With a healthy amount of coverage and promotion, and additional work being put into the international version of the game by the developers, Bullet Witch appeared to be on the right track. Unfortunately, however, even in its final international release, improvements and all, many of Bullet Witch’s inherent flaws still shone through, resulting in an ultimately mixed-to-negative reception from critics and the press, and similarly unremarkable sales. IGN and Official Xbox Magazine both blasted Bullet Witch with 4.0’s out of 10, while Gamespot gave the game a mediocre 5.5 out of 10, citing poor level design, bad enemy AI and general technical and mechanical issues as the game’s biggest problems. On the slightly more forgiving side were sources including Game Informer, who awarded Bullet Witch a somewhat average 6.5 out of 10, and X-Play, who gave Bullet Witch a middle-of-the-road review with a score of 3 out of 5. Ultimately, it seemed, even after the game had gone back into development, undergoing tweaking and improvements on the technical front, the sentiments and complaints of many were still largely the same, and with its poor reception, Bullet Witch’s final hopes of carving out any large degree of success largely faded.
Atari continued to support Bullet Witch after its release with the subsequent release of DLC costumes and extra missions which had previously been released on the Japanese marketplace and, despite the subpar reception from the press, Bullet Witch managed to carve out some love amongst gamers who picked it up in spite of the negative buzz surrounding the game. While most who picked it up agreed that the game suffered from some legitimate problems, many also found a game that was surprisingly fun and unique underneath its problems. Despite some forgiving and loving fans who supported the game, Bullet Witch never saw the degree of success its creators or publishers had hoped for, in Japan or elsewhere, and what AQ Interactive and Cavia had hoped would be the start of a successful next-gen franchise quickly fell by the wayside. While Cavia had planned to make Bullet Witch the first in a series, the title’s poor performance critical and financially put the ax to any plans of a sequel, and Bullet Witch soon faded away as Cavia and AQ concentrated its efforts elsewhere.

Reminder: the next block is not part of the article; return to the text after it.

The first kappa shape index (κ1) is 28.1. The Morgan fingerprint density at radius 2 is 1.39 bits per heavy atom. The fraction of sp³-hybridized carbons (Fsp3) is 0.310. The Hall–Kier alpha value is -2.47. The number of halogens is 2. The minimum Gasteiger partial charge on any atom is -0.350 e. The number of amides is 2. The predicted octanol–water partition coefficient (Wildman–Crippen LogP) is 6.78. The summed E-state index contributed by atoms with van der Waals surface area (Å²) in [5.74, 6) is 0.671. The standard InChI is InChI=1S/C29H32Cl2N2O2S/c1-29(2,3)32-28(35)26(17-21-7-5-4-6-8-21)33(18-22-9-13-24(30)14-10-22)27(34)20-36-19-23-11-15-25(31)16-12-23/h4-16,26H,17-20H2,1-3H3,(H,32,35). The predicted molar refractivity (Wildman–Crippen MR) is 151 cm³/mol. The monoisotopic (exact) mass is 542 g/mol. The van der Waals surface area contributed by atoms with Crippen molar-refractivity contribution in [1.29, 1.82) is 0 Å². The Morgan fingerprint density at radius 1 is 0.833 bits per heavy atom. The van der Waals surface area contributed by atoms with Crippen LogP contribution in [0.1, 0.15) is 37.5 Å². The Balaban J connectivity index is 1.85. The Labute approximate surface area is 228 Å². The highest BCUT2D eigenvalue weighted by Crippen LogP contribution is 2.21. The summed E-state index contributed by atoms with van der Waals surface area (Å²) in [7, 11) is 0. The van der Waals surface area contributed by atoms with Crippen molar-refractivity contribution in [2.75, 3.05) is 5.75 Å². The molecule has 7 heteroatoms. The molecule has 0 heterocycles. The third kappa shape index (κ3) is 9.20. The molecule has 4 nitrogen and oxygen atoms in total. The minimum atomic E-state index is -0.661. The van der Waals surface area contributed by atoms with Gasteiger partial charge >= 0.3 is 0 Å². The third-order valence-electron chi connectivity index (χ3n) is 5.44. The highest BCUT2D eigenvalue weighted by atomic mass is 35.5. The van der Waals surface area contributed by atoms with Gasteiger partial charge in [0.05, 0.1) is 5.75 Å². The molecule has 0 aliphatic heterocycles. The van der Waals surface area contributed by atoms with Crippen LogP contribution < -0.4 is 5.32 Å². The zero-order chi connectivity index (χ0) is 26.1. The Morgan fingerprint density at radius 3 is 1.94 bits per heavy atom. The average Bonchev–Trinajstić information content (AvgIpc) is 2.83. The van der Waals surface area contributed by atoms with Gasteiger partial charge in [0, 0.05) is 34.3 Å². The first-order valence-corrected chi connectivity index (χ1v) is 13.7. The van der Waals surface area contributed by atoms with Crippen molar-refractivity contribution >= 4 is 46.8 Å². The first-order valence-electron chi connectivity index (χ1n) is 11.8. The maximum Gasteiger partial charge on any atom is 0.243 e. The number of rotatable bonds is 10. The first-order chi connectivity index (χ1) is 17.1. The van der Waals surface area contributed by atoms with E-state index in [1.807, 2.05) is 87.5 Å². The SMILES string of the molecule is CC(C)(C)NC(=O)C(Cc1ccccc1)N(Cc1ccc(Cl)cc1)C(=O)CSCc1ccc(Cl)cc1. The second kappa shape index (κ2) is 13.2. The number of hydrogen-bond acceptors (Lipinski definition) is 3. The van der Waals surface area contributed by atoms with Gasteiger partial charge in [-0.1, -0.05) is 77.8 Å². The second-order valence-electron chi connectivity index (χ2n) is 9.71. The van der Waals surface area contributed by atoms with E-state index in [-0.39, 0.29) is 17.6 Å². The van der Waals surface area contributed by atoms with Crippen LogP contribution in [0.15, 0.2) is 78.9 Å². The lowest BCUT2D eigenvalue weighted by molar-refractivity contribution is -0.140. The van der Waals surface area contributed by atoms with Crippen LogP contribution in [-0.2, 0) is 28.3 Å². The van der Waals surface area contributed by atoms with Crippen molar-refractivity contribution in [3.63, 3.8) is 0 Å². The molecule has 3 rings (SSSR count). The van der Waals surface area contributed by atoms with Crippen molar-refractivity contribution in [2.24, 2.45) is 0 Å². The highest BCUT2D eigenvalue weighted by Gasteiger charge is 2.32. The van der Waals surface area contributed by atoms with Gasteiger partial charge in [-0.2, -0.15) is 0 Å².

Cavia and AQ Interactive themselves plugged along for a few years after, with a number of titles fitting the mold of their releases in the previous generation; mostly licensed titles based on existing anime and video game franchises, including two Zegapain games for the Xbox 360 and Resident Evil: Umbrella Chronicles for the Wii. Although they had been tasked with developing Hironobu Sakaguchi’s upcoming Xbox 360 RPG, Cry On, alongside his studio Mistwalker, with AQ Interactive to serve as publisher, the upcoming would-be killer app was cancelled in 2008, due to AQ Interactive’s unease over the Xbox 360’s lack of success in Japan. Moving on, Cavia and AQ released, along with fellow developer/publisher Square Enix, the Xbox 360/PS3 action-RPG, Nier, in May of 2010. While the title was a big hit in Japan, it was just soon after, in July, that AQ Interactive decided to dissolve the Cavia development team into AQ Interactive, and just over a year later, in October 2011, AQ Interactive itself merged with Marvelous Entertainment to create Marvelous AQL, essentially absorbing AQ into Marvelous in the process.
Cavia saw a big hit in Japan in 2010 with Neir, another original IP, for Xbox 360 and PS3. Shortly after, the Cavia brand was dissolved into AQ Interactive, and AQ merged with Marvelous.
By this point, it is safe to say that Bullet Witch is all but forgotten by most gamers and, seemingly, by its creators, with no real hope of the franchise continuing and only a small handful of gamers who recall it, and even fewer fans. Bullet Witch has received the occasional attention over the following years in Japan; although sales were unsatisfactory overall, it did manage a spot in the Xbox 360 Platinum Hits line-up in Japan. However, with such a limited audience for the Xbox 360 in Japan, even this meant little in terms of sales, and since, the game has faded into obscurity, with only the occasional mention here or there. But while Bullet Witch is a title with some problems, it’s also a title worth the attention of curious gamers; especially for the dirt-cheap prices it’s dropped to. With the game going for little more than five to ten dollars at most retailers in North America, gamers owe it to Bullet Witch to finally give it a go, if they haven’t already……while Bullet Witch has some issues, it also has a lot to offer to those willing to look past them, and is a unique, quirky and often intense and exciting shooter with a lot of genuinely inventive and innovative gameplay features, an interesting style and setting, and a downright awesome heroine. Bullet Witch may be well worth looking past its blemishes to enjoy…..